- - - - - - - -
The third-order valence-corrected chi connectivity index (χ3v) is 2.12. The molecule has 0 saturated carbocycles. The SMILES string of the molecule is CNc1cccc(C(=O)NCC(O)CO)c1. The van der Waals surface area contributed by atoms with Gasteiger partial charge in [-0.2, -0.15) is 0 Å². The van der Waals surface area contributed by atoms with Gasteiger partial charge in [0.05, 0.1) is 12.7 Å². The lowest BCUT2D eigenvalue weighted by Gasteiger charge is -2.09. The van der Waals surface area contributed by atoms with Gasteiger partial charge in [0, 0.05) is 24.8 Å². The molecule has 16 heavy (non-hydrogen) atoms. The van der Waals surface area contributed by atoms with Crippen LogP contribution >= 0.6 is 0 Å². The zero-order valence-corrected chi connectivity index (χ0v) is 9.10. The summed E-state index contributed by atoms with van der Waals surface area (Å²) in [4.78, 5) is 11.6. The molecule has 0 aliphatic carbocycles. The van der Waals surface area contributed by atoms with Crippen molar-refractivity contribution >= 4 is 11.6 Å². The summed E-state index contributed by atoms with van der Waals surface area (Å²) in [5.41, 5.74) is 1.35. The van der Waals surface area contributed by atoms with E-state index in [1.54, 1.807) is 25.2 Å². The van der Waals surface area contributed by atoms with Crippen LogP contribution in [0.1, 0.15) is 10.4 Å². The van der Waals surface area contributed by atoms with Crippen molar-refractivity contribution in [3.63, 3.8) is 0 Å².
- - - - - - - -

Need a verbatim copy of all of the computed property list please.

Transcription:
The third-order valence-corrected chi connectivity index (χ3v) is 2.12. The molecule has 0 saturated carbocycles. The SMILES string of the molecule is CNc1cccc(C(=O)NCC(O)CO)c1. The van der Waals surface area contributed by atoms with Gasteiger partial charge in [-0.2, -0.15) is 0 Å². The van der Waals surface area contributed by atoms with Gasteiger partial charge in [0.05, 0.1) is 12.7 Å². The lowest BCUT2D eigenvalue weighted by Gasteiger charge is -2.09. The van der Waals surface area contributed by atoms with Gasteiger partial charge in [0, 0.05) is 24.8 Å². The molecule has 16 heavy (non-hydrogen) atoms. The van der Waals surface area contributed by atoms with Crippen LogP contribution >= 0.6 is 0 Å². The zero-order valence-corrected chi connectivity index (χ0v) is 9.10. The summed E-state index contributed by atoms with van der Waals surface area (Å²) in [4.78, 5) is 11.6. The molecule has 0 aliphatic carbocycles. The van der Waals surface area contributed by atoms with Crippen molar-refractivity contribution >= 4 is 11.6 Å². The summed E-state index contributed by atoms with van der Waals surface area (Å²) in [5.41, 5.74) is 1.35. The van der Waals surface area contributed by atoms with E-state index in [1.54, 1.807) is 25.2 Å². The van der Waals surface area contributed by atoms with Crippen LogP contribution in [0.1, 0.15) is 10.4 Å². The van der Waals surface area contributed by atoms with Crippen molar-refractivity contribution in [3.63, 3.8) is 0 Å².